Max Scherzer

Max Scherzer’s strong effort leads Tigers to victory in Game 1 of ALDS

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Max Scherzer led the league in wins with 21 and WHIP with 0.97. He also logged the second-most double-digit strikeout games with eight, trailing the 12 of Yu Darvish. Among Game 1 starters on the American League side of the playoffs, Scherzer had to be the scariest and the Athletics saw exactly why tonight.

The Tigers supplied their starter with some early run support, tagging Athletics starter Bartolo Colon for three runs in the first. Two scored on a Miguel Cabrera single up the middle and they added one more when Prince Fielder grounded into a double play.

Meanwhile, Scherzer surrendered just one hit — a one-out triple to Yoenis Cespedes in the bottom of the second — through his first six innings of work. He racked up strikeout after strikeout, leaving the Athletics wanting a base runner of any kind. With the score still 3-0, the A’s finally got a base runner to lead off the seventh on an infield single by Brandon Moss. Scherzer battled Cespedes but left a 95 MPH fastball in the outfielder’s happy zone and he crushed it deep into the stands in left-center for a two-run home run to bring the score to 3-2. Scherzer was able to bounce back and get three quick outs to get out of the seventh without any further damage.

From there, Tigers manager Jim Leyland relied on his bullpen to get the final six outs. Drew Smyly recorded the first two in the eighth, then closer Joaquin Benoit finished out the frame to start a four-out save opportunity. In the ninth, the right-hander struck out the side, getting Moss, Cespedes, and Reddick to go down swinging in rapid-fire succession to nail down the win for the Tigers.

The 3-2 victory puts the Tigers up 1-0 in the best-of-five series. The two teams will go back at it tomorrow as Tigers starter Justin Verlander will oppose Athletics starter Sonny Gray.

Rob Manfred on robot umps: “In general, I would be a keep-the-human-element-in-the-game guy.”

KANSAS CITY, MO - APRIL 5:  Major League Baseball commissioner Rob Manfred talks with media prior to a game between the New York Mets and Kansas City Royals at Kauffman Stadium on April 5, 2016 in Kansas City, Missouri. (Photo by Ed Zurga/Getty Images)
Ed Zurga/Getty Images
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Craig covered the bulk of Rob Manfred’s quotes from earlier. The commissioner was asked about robot umpires and he’s not a fan. Via Jeff Passan of Yahoo Sports:

Manfred was wrong to blame the player’s union’s “lack of cooperation” on proposed rule changes, but he’s right about robot umps and the strike zone. The obvious point is that robot umps cannot yet call balls and strikes with greater accuracy than umpires. Those strike zone Twitter accounts, such as this, are sometimes hilariously wrong. Even the strike zone graphics used on television are incorrect and unfortunate percentage of the time.

The first issue to consider about robot umps is taking jobs away from people. There are 99 umps and more in the minors. If robot umpiring was adopted in collegiate baseball, as well as the independent leagues, that’s even more umpires out of work. Is it worth it for an extra one or two percent improvement in accuracy?

Personally, the fallibility of the umpires adds more intrigue to baseball games. There’s strategy involved, as each umpire has tendencies which teams can strategize against. For instance, an umpire with a more generous-than-average strike zone on the outer portion of the plate might entice a pitcher to pepper that area with more sliders than he would otherwise throw. Hitters, knowing an umpire with a smaller strike zone is behind the dish, may take more pitches in an attempt to draw a walk. Or, knowing that information, a hitter may swing for the fences on a 3-0 pitch knowing the pitcher has to throw in a very specific area to guarantee a strike call or else give up a walk.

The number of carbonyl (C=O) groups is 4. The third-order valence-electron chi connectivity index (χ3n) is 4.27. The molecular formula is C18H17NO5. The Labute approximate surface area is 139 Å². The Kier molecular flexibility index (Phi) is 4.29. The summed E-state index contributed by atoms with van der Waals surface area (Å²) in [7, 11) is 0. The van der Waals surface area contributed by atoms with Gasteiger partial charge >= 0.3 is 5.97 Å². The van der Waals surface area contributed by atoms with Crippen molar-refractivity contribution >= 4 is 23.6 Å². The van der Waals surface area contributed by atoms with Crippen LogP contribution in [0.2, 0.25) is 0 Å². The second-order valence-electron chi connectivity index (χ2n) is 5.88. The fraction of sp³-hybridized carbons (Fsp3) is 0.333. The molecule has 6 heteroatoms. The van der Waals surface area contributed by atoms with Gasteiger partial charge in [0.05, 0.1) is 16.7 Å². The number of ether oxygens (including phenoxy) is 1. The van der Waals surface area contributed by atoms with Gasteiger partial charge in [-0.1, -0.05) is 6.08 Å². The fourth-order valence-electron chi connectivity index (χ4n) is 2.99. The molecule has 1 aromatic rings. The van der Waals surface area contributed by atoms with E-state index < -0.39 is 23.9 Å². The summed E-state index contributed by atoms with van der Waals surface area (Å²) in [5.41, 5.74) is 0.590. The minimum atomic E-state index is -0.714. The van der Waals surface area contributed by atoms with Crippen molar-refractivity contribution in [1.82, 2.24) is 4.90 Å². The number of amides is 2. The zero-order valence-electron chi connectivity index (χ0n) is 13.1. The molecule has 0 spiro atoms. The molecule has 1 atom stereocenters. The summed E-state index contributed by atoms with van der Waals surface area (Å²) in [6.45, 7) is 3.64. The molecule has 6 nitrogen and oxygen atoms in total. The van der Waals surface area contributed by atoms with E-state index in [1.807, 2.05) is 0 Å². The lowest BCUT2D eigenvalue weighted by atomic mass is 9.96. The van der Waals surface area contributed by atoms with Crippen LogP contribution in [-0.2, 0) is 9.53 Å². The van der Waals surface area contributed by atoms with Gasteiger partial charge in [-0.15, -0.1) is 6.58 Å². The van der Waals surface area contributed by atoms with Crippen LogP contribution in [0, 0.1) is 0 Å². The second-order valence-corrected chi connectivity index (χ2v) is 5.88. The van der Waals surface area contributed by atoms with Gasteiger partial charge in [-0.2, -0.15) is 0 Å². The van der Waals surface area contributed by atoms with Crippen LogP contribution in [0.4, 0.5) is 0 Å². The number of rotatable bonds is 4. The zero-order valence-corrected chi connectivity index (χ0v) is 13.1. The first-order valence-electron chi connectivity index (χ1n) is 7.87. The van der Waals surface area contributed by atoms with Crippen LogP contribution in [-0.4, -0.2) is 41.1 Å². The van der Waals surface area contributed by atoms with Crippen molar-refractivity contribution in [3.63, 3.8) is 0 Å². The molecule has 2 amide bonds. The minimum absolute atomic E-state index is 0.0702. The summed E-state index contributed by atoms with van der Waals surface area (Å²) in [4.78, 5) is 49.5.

The umpires make their mistakes in random fashion, so it adds a chaotic, unpredictable element to the game as well. It feels bad when one of those calls goes against your team, but fans often forget the myriad calls that previously went in their teams’ favor. The mistakes will mostly even out in the end.

I haven’t had the opportunity to say this often, but Rob Manfred is right in this instance.

Report: MLB approves new rule allowing a dugout signal for an intentional walk

CHICAGO, IL - OCTOBER 29:  MLB Commissioner Rob Manfred laughs during a ceremony naming the 2016 winners of the Mariano Rivera American League Reliever of the Year Award and the Trevor Hoffman National League Reliever of the Year Award before Game Four of the 2016 World Series between the Chicago Cubs and the Cleveland Indians at Wrigley Field on October 29, 2016 in Chicago, Illinois.  (Photo by Elsa/Getty Images)
Elsa/Getty Images
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ESPN’s Howard Bryant is reporting that Major League Baseball has approved a rule allowing for a dugout signal for an intentional walk. In other words, baseball is allowing automatic intentional walks. Bryant adds that this rule will be effective for the 2017 season.

MLB has been trying, particularly this month, to improve the pace of play. Getting rid of the formality of throwing four pitches wide of the strike zone will save a minute or two for each intentional walk. There were 932 of them across 2,428 games last season, an average of one intentional walk every 2.6 games. It’s not the biggest improvement, but it’s something at least.

Earlier, Commissioner Rob Manfred was upset with the players’ union’s “lack of cooperation.” Perhaps his public criticism was the catalyst for getting this rule passed.

Unfortunately, getting rid of the intentional walk formality will eradicate the chance of seeing any more moments like this: